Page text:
BENNETT, Colo. (CBS4) – The Colorado Department of Agriculture is celebrating 20 years with a new push to show the community what it means to be Colorado Proud.

“Colorado Proud for us symbolizes solidarity with other farmers and with our kind of heritage of agriculture here. It basically is the glue that holds the entire structure together,” said Roberto Meza.

(credit: CBS)

The MIT graduate student wasn’t happy with the impact he was making on the East Coast. He wanted more. His longtime friend convinced him to move to Colorado to make an impact in a completely different way — in farming.

“We realized that both coasts of the United States were already pretty saturated with local food and hydroponics, and Colorado was just beginning to bud in that arena.”

Meza moved to Bennett where he and his business partner, David Demerling took a giant leap of faith into first generation farming. In 2017 they opened their farm, Emerald Gardens where they established a plan to work on microgreens.

Roberto Meza and Davide Demerling (credit: CBS)

“Microgreens first became an attempt to feed ourselves, and then we realized that they were a product sought after by chefs in restaurants. So, that was kind of the low hanging fruit to begin the journey. As we ate more microgreens, as more research came out, our health improved and that’s when we realized we wanted to share it with our community.”

The response from the farming community was one of disbelief.

“’If you’re in it for the money, you’re just going to waste it all on equipment and basically everything goes downhill,’” Demerling said one farmer told him.

(credit: CBS)

Meza looked at it as a challenge.

“Everybody told us that ‘You know, farmers are cash poor, but asset rich,’ and we decided to challenge that notion to see what kind of innovative ways we could develop to build viable farming business,” said Meza.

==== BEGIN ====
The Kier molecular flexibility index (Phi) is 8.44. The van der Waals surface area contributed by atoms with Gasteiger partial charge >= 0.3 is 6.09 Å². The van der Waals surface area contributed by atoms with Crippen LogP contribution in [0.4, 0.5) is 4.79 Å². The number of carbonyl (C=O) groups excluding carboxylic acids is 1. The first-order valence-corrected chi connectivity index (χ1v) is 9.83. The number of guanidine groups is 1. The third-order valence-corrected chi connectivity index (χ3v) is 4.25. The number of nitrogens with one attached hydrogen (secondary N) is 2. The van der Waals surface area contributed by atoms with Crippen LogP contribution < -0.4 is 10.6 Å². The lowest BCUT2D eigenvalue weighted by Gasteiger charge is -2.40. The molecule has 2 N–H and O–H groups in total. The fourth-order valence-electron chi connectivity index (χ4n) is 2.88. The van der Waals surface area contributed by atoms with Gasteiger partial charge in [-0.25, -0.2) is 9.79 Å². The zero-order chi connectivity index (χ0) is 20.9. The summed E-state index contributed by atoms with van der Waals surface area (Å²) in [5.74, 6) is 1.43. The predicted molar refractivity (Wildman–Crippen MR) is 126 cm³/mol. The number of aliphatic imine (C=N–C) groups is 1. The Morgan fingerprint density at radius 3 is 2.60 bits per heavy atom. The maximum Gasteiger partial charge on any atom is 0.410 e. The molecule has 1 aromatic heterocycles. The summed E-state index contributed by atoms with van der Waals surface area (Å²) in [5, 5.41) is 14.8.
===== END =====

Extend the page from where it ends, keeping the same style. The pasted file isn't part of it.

The pair looked into bio-dynamic principals of farming — a more holistic approach. They have an automatic watering system for their greens and are in the process of building greenhouse that is almost completely self-sustained.

(credit: CBS)

“It’s going really well. What we’ve realized is it’s really important to build relationships with our organizations, our institutions and our city. So we want people to view us as members of a community we’re trying to enrich rather than producers of agricultural food.”

The support they’ve found with a simple Colorado Proud logo and the people who support local farmers are what keep Meza and Demerling pushing forward.

“There have been moments where Dave and I have felt like, ‘What did we get ourselves into?’ Our customers really keep us steadfast in the journey. Despite the struggles despite some of the pitfalls or setbacks we may experience, we realize that it’s part of community. We are part of a community, and we want people to feel part of us as well.”

(credit: CBS)

Emerald Greens is one of many Colorado Proud success stories. Meza believes the program is an integral part of their success. They’re in farmers markets and stores and have plans to partner with schools to influence future generations of farmers.

“We’re a part of a living breathing local food system, and your decisions that you make at the farmers market or the grocery store deeply impact the lives of individual farmers,” said Meza.

There are 2,700 members in the Colorado Proud program. To learn more about it, click here.

Jamie Leary


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